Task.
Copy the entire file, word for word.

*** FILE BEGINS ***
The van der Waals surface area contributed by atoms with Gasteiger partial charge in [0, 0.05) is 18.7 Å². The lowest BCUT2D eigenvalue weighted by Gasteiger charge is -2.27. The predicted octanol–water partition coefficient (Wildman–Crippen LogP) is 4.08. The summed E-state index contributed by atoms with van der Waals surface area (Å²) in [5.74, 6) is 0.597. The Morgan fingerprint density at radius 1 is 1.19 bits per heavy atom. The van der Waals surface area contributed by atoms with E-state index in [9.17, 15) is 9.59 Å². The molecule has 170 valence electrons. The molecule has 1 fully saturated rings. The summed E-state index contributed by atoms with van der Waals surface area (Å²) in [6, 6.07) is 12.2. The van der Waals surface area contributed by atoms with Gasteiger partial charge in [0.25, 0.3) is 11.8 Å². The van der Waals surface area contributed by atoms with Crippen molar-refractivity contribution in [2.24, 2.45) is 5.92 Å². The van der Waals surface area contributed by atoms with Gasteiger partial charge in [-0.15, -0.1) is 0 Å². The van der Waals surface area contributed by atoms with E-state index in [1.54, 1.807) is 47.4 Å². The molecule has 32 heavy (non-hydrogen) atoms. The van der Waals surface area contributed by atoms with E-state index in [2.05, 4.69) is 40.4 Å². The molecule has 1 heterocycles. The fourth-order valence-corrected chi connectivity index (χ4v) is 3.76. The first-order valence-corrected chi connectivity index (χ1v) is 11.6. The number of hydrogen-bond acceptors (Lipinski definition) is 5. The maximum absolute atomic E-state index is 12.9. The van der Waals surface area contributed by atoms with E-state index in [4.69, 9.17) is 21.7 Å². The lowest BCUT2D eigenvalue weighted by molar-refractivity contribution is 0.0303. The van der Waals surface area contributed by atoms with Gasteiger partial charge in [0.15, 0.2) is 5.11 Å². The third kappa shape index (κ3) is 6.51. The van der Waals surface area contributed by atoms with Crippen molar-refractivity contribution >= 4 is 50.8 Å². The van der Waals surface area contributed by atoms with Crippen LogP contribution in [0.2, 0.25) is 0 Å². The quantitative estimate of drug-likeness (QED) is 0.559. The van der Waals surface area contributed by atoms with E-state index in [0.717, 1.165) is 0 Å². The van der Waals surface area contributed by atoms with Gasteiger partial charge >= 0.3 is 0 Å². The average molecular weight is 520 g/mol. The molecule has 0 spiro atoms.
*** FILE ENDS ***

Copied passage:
The van der Waals surface area contributed by atoms with Gasteiger partial charge in [0, 0.05) is 18.7 Å². The lowest BCUT2D eigenvalue weighted by Gasteiger charge is -2.27. The predicted octanol–water partition coefficient (Wildman–Crippen LogP) is 4.08. The summed E-state index contributed by atoms with van der Waals surface area (Å²) in [5.74, 6) is 0.597. The Morgan fingerprint density at radius 1 is 1.19 bits per heavy atom. The van der Waals surface area contributed by atoms with E-state index in [9.17, 15) is 9.59 Å². The molecule has 170 valence electrons. The molecule has 1 fully saturated rings. The summed E-state index contributed by atoms with van der Waals surface area (Å²) in [6, 6.07) is 12.2. The van der Waals surface area contributed by atoms with Gasteiger partial charge in [0.25, 0.3) is 11.8 Å². The van der Waals surface area contributed by atoms with Crippen molar-refractivity contribution in [2.24, 2.45) is 5.92 Å². The van der Waals surface area contributed by atoms with Gasteiger partial charge in [-0.15, -0.1) is 0 Å². The van der Waals surface area contributed by atoms with E-state index in [1.54, 1.807) is 47.4 Å². The molecule has 32 heavy (non-hydrogen) atoms. The van der Waals surface area contributed by atoms with E-state index in [2.05, 4.69) is 40.4 Å². The molecule has 1 heterocycles. The fourth-order valence-corrected chi connectivity index (χ4v) is 3.76. The first-order valence-corrected chi connectivity index (χ1v) is 11.6. The number of hydrogen-bond acceptors (Lipinski definition) is 5. The maximum absolute atomic E-state index is 12.9. The van der Waals surface area contributed by atoms with E-state index in [4.69, 9.17) is 21.7 Å². The lowest BCUT2D eigenvalue weighted by molar-refractivity contribution is 0.0303. The van der Waals surface area contributed by atoms with Gasteiger partial charge in [0.15, 0.2) is 5.11 Å². The third kappa shape index (κ3) is 6.51. The van der Waals surface area contributed by atoms with Crippen molar-refractivity contribution >= 4 is 50.8 Å². The van der Waals surface area contributed by atoms with Crippen LogP contribution in [0.2, 0.25) is 0 Å². The quantitative estimate of drug-likeness (QED) is 0.559. The van der Waals surface area contributed by atoms with E-state index in [0.717, 1.165) is 0 Å². The van der Waals surface area contributed by atoms with Gasteiger partial charge >= 0.3 is 0 Å². The average molecular weight is 520 g/mol. The molecule has 0 spiro atoms.